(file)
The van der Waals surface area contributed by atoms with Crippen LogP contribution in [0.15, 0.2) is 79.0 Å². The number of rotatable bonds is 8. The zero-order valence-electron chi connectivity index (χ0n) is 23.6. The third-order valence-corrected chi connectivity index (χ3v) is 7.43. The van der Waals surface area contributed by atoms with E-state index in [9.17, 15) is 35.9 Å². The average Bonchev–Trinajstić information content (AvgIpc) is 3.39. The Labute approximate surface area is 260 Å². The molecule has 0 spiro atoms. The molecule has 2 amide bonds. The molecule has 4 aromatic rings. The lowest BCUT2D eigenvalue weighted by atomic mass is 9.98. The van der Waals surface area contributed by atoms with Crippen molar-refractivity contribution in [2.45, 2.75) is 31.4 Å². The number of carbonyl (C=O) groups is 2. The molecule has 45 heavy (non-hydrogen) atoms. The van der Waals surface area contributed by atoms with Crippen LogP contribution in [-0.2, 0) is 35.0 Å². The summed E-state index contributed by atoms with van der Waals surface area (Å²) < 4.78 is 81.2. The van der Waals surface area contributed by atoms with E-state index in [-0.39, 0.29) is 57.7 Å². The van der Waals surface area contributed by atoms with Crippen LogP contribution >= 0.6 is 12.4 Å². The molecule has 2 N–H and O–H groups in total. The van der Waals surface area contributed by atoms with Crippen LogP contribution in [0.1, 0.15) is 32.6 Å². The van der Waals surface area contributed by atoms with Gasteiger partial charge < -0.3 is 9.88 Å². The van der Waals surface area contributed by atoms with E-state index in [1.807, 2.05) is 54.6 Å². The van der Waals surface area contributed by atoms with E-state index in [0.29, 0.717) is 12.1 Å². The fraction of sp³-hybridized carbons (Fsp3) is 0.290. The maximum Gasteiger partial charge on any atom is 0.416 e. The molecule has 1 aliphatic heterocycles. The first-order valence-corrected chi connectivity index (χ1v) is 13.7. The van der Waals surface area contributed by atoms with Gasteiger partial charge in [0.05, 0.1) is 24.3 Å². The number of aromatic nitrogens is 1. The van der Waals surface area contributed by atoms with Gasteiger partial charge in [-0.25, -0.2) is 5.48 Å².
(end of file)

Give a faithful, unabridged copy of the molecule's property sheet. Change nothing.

The van der Waals surface area contributed by atoms with Crippen LogP contribution in [0.15, 0.2) is 79.0 Å². The number of rotatable bonds is 8. The zero-order valence-electron chi connectivity index (χ0n) is 23.6. The third-order valence-corrected chi connectivity index (χ3v) is 7.43. The van der Waals surface area contributed by atoms with E-state index in [9.17, 15) is 35.9 Å². The average Bonchev–Trinajstić information content (AvgIpc) is 3.39. The Labute approximate surface area is 260 Å². The molecule has 0 spiro atoms. The molecule has 2 amide bonds. The molecule has 4 aromatic rings. The lowest BCUT2D eigenvalue weighted by atomic mass is 9.98. The van der Waals surface area contributed by atoms with Crippen molar-refractivity contribution in [2.45, 2.75) is 31.4 Å². The number of carbonyl (C=O) groups is 2. The molecule has 45 heavy (non-hydrogen) atoms. The van der Waals surface area contributed by atoms with Crippen LogP contribution in [-0.2, 0) is 35.0 Å². The summed E-state index contributed by atoms with van der Waals surface area (Å²) < 4.78 is 81.2. The van der Waals surface area contributed by atoms with E-state index in [-0.39, 0.29) is 57.7 Å². The van der Waals surface area contributed by atoms with Crippen LogP contribution >= 0.6 is 12.4 Å². The molecule has 2 N–H and O–H groups in total. The van der Waals surface area contributed by atoms with Crippen LogP contribution in [0.1, 0.15) is 32.6 Å². The van der Waals surface area contributed by atoms with Gasteiger partial charge < -0.3 is 9.88 Å². The van der Waals surface area contributed by atoms with E-state index in [1.807, 2.05) is 54.6 Å². The van der Waals surface area contributed by atoms with E-state index in [0.29, 0.717) is 12.1 Å². The fraction of sp³-hybridized carbons (Fsp3) is 0.290. The maximum Gasteiger partial charge on any atom is 0.416 e. The molecule has 1 aliphatic heterocycles. The first-order valence-corrected chi connectivity index (χ1v) is 13.7. The van der Waals surface area contributed by atoms with Gasteiger partial charge in [0.05, 0.1) is 24.3 Å². The number of aromatic nitrogens is 1. The van der Waals surface area contributed by atoms with Gasteiger partial charge in [-0.25, -0.2) is 5.48 Å².